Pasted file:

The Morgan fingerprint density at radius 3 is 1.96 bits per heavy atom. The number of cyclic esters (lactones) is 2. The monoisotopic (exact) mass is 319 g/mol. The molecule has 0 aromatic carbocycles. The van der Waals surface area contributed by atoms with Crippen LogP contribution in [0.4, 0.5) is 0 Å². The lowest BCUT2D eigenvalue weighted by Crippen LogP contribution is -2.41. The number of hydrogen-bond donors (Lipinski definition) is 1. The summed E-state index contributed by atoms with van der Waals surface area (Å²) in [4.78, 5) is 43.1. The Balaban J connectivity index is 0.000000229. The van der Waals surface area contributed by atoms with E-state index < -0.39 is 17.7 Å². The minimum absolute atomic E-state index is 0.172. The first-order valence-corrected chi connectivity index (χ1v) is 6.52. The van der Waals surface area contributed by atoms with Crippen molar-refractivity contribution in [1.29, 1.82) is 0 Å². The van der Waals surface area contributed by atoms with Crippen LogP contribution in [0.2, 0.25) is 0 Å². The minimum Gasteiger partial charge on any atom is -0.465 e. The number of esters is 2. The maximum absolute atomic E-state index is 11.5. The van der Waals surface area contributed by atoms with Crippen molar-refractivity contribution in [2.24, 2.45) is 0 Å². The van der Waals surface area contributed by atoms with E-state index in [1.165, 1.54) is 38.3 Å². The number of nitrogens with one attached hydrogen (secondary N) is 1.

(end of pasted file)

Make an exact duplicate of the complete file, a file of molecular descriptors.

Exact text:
The Morgan fingerprint density at radius 3 is 1.96 bits per heavy atom. The number of cyclic esters (lactones) is 2. The monoisotopic (exact) mass is 319 g/mol. The molecule has 0 aromatic carbocycles. The van der Waals surface area contributed by atoms with Crippen LogP contribution in [0.4, 0.5) is 0 Å². The lowest BCUT2D eigenvalue weighted by Crippen LogP contribution is -2.41. The number of hydrogen-bond donors (Lipinski definition) is 1. The summed E-state index contributed by atoms with van der Waals surface area (Å²) in [4.78, 5) is 43.1. The Balaban J connectivity index is 0.000000229. The van der Waals surface area contributed by atoms with E-state index < -0.39 is 17.7 Å². The minimum absolute atomic E-state index is 0.172. The first-order valence-corrected chi connectivity index (χ1v) is 6.52. The van der Waals surface area contributed by atoms with Crippen molar-refractivity contribution in [1.29, 1.82) is 0 Å². The van der Waals surface area contributed by atoms with Crippen LogP contribution in [0.2, 0.25) is 0 Å². The minimum Gasteiger partial charge on any atom is -0.465 e. The number of esters is 2. The maximum absolute atomic E-state index is 11.5. The van der Waals surface area contributed by atoms with Crippen molar-refractivity contribution in [2.24, 2.45) is 0 Å². The van der Waals surface area contributed by atoms with E-state index in [1.165, 1.54) is 38.3 Å². The number of nitrogens with one attached hydrogen (secondary N) is 1.